A Sugary Complaint

Hello All,

Thank you for tuning in again on my quest to make the next generation healthier and happy. In this little chat I share with you an email I wrote to my local school regarding lollipop rewards for great maths work. I’m all for rewards but how can you be successful in keeping your childs sugar intake down when they are rewarded with sugar? Do you take the reward away despite their excellent efforts and demotivate them or let them chuppa chup away and damn their health to the gutter?

It’s not easy trying to do the right thing as a parent and we need schools to support a childs health, so here’s what I did.
I wrote an email with the facts. The outcome? The children no longer have a Haribo Hurray but a tracker point that goes towards their certificate.

If your school is doing something similar then feel free to use parts of my email to send to your school. Get your school on your side of health for a healthier, happier next generation!

Dear ALL Teachers,

I hope this email finds you well. Firstly, thank you for all your hard work so far this year. The enthusiasm of the teachers shines

through and my children are bouncing into school every morning. It is evident that the school is working hard to make all children happy and successful at school.

You may have noticed however, that the title of this email is a complaint. Although in essence it is, I know that it is on good faith and maybe a gap in knowledge has led to this situation. One that I hope to shed some light on and provide a solution to the objection I have.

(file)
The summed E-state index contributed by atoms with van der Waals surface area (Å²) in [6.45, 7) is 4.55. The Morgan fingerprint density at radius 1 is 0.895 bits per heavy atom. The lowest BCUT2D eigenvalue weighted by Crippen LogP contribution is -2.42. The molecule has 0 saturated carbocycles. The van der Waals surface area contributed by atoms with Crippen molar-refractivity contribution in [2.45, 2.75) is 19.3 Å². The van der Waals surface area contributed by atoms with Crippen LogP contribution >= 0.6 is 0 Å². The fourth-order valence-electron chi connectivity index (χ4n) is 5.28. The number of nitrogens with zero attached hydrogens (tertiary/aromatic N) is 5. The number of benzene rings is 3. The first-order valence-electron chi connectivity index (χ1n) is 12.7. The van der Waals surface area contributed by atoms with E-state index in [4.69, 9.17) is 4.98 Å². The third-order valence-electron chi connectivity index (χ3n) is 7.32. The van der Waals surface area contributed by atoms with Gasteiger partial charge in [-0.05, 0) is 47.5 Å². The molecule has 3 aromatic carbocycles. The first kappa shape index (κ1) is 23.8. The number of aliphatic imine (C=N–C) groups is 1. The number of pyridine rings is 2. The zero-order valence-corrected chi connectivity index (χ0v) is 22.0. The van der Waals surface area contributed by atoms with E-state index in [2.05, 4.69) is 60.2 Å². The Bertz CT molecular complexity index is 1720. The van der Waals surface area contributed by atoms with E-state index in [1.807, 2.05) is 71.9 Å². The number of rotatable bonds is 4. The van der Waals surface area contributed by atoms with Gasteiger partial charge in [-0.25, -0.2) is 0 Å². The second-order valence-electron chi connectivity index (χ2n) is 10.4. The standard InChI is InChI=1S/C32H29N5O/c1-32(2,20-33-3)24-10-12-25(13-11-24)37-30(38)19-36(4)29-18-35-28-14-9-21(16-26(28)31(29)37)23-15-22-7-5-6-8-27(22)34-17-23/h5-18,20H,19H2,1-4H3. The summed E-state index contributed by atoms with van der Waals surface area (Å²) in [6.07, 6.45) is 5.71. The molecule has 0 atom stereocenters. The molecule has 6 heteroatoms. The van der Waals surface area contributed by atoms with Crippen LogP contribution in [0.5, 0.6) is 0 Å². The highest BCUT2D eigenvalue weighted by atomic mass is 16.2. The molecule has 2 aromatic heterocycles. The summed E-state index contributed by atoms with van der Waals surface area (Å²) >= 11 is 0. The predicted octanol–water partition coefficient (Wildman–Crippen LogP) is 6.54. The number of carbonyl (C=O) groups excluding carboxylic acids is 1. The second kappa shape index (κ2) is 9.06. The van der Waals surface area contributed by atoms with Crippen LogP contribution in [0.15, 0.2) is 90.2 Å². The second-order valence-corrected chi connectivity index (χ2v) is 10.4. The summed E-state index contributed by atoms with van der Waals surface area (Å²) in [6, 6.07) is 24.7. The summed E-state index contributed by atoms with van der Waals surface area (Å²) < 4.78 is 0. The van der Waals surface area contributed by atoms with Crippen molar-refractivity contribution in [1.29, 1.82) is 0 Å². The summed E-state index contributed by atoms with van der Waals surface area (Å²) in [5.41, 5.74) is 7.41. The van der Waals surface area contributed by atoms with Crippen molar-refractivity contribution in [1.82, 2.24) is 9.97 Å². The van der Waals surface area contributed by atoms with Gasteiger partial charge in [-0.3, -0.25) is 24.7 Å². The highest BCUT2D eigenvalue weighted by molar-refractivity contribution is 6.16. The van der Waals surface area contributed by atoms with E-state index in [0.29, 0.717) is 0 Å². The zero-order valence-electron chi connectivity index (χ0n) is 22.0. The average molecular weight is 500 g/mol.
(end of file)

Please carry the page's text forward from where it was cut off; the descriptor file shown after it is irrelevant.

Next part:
My concern surrounds the reward system that is in place particularly for Rockstar Maths in year 2 and although after speaking to the teacher I am aware it is not a whole school initiative, I feel it important to address all teaching staff as I am sure it happens in other years as well at some stage.

Since the start of school my son has received 4 sweets for completing 4 stages of Rockstar Maths. This comprised of one Bloxx sweet and three chuppa chup lollipops. Obviously, I am very proud that my son is doing well and it is fantastic you reward pupils for hard work but it is not great when that reward is detrimental to their health.

I am a parent of two children at the school who cares deeply about their health but my profession (Health & Fitness Advisor) has led me to care about all children’s health and have knowledge in this subject matter. So, I would like to outline why I am concerned and would like to work with you to come to a solution.

A healthy diet is one that is low in free (added) sugar and high on whole natural foods (not processed – a processed food is one that has been tampered with in some way eg white pasta compared to brown pasta). Currently, there is an epidemic where children are being given too much sugar in their diet. This is contributing to chronic disease (high blood pressure, cholesterol, depression, diabetes, obesity, auto-immune diseases and further problems later in life) and the onset of chronic disease is occurring much earlier in life than it has in the past. This is mainly due to children having too much free or added sugar in their diet. This has also been found to affect their mood and learning capacity through mechanisms such as gut health that is the height of research at the moment.

To clarify: sugars are divided into two groups “free” and “intrinsic”. It is the free sugars that we need to reduce. A free sugar is any added sugar to a meal or a sugar that does not hold any nutritional value. These free sugars are often hidden in our cereals and other pre-packaged foods. They can also come in the guise of health alternatives such as honey and agave nectar. Intrinsic sugars are naturally found in fruits and vegetables and come packaged with the foods fibre, vitamins and minerals so they are good for us.